With two songs that feature violent coughing and vomiting, Chardiet makes the album's theme as obvious and literal as possible. The use of such repulsive sounds is a logical but uncomfortable extension of noise music's obsession with viscera—instead of expressing rage or anguish via extreme sound, Bestial Burden channels actual physical pain. Pharmakon has long been about breaking down boundaries between performer and audience, and her live shows are famous for sections where she steps into the crowd, screaming and thrashing at random people, making the whole room her stage. With this album she takes that idea into the studio, inviting us into her world of bodily torment.
As a result, most things on Bestial Burden sound a little unwell. Roaring guitar riffs bend and droop on "Intent Or Instinct," where Chardiet's black metal-style screeches get lost in wave after wave of thrust and thump, as if the music were dry heaving. On "Autoimmune," the distortion is white-hot, like the searing pain of cutting through flesh—an effect embellished by Chardiet's screams of "I'm a surgeon!" This abstract retelling of her ordeal is fraught with menace and fear—weathering Bestial Burden's blows and lacerations offers harrowing insight into the experience of having your body reject an organ.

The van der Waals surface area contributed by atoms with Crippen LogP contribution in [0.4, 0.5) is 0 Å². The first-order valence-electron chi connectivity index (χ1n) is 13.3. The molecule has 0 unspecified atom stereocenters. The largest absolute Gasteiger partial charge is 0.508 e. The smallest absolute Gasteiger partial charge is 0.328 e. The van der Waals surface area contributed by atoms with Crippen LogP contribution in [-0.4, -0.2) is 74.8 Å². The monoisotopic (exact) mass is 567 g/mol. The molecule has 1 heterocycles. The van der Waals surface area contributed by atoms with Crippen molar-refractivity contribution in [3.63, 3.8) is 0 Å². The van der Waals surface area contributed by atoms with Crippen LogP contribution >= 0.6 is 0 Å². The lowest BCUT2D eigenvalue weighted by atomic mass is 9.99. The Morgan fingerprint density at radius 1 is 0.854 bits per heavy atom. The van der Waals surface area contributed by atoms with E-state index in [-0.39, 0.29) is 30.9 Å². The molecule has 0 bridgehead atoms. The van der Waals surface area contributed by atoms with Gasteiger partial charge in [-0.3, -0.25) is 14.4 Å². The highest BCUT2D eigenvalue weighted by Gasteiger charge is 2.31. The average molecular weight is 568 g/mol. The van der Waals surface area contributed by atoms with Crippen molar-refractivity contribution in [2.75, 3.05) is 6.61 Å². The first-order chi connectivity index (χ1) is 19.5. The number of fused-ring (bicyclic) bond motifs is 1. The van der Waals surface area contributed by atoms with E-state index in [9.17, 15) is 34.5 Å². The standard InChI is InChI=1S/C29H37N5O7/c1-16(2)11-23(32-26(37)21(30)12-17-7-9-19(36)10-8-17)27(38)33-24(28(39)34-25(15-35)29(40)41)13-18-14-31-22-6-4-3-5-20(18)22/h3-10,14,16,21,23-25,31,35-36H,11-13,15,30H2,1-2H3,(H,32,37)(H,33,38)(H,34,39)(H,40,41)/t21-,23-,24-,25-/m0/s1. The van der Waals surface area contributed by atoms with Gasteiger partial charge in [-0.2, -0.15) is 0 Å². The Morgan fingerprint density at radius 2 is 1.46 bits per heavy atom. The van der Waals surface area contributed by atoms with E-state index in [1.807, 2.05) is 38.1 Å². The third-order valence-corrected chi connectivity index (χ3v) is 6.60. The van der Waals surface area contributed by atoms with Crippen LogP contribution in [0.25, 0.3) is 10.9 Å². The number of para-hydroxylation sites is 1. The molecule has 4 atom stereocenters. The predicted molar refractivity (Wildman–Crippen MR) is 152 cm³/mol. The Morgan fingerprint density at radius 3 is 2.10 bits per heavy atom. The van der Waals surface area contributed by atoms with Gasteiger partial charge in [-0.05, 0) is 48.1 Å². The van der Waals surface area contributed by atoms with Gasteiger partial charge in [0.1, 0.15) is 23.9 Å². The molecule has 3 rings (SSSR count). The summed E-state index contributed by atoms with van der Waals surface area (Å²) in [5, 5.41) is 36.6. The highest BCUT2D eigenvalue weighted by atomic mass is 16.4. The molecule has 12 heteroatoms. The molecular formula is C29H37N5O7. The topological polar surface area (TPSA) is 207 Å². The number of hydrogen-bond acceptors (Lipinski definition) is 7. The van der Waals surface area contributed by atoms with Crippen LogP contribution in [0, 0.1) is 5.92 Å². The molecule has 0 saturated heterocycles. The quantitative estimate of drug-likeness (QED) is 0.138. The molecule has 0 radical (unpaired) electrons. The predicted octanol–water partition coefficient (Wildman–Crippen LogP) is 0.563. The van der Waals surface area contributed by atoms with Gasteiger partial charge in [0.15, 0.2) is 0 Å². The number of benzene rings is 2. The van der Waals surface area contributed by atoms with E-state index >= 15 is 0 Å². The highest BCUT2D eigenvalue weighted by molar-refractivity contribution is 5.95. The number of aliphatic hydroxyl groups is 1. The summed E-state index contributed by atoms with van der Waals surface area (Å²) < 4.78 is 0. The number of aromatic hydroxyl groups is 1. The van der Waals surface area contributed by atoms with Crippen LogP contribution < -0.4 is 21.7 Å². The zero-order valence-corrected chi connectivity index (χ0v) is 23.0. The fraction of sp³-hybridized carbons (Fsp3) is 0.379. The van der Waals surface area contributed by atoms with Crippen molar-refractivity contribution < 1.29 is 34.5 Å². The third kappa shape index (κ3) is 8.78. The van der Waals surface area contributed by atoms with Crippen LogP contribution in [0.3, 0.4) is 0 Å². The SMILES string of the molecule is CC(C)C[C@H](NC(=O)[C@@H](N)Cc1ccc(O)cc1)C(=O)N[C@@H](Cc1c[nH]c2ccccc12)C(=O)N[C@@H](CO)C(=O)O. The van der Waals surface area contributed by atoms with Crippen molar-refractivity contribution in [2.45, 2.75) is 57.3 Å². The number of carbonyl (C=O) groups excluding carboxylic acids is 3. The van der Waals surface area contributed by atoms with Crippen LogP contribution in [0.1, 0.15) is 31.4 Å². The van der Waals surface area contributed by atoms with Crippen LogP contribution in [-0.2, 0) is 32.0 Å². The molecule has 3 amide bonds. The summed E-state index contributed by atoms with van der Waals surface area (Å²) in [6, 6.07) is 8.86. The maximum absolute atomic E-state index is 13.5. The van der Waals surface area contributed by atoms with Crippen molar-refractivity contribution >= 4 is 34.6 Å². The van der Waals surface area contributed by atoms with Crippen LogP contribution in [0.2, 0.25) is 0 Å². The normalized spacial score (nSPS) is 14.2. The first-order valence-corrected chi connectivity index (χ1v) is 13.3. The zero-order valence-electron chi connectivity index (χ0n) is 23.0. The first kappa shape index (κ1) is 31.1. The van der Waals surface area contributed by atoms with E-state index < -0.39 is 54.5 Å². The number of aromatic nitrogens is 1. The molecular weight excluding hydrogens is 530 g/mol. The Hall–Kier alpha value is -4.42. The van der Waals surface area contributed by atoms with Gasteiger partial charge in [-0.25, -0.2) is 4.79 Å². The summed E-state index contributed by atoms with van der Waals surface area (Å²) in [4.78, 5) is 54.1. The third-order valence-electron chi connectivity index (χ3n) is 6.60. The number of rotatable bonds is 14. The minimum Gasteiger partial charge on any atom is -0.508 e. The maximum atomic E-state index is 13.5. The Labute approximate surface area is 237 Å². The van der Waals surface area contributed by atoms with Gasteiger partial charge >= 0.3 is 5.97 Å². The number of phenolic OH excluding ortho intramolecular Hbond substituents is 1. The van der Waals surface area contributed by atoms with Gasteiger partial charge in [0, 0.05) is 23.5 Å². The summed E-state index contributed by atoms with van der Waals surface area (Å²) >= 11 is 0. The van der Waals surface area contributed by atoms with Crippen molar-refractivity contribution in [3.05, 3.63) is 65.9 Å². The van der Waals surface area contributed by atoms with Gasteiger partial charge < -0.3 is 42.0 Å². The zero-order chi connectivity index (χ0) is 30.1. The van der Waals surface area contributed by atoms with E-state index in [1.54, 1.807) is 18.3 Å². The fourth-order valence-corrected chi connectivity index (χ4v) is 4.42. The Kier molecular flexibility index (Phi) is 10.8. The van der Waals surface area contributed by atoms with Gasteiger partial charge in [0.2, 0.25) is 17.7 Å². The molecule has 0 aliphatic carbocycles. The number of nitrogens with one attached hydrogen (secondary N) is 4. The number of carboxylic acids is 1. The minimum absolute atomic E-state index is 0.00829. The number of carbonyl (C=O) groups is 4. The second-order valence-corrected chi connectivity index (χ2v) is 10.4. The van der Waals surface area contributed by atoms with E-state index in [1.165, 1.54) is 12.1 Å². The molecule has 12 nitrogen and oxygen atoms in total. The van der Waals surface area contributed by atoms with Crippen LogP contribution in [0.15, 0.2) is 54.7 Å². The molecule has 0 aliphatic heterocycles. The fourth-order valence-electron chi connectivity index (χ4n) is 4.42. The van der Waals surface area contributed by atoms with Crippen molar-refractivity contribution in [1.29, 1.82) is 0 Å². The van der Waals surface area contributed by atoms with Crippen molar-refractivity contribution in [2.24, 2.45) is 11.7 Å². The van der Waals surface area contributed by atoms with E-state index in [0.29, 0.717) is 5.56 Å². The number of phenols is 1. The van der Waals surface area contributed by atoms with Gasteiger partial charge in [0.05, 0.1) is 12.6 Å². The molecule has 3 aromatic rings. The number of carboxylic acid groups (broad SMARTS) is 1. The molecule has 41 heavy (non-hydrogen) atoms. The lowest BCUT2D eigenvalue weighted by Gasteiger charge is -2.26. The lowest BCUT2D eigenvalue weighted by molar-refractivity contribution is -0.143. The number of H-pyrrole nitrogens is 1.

Chardiet's story reaches its apex with the title track, where she bellows "I don't belong here" in increasingly deranged tones before the whole thing trails off into maniacal laughter. It's a strong performance that comes from a very real place of pain, but it also feels exaggerated—it is a performance, after all. Still, by injecting a self-serious genre with a sense of theatre, Bestial Burden makes Chardiet's music more engaging without dulling its edge.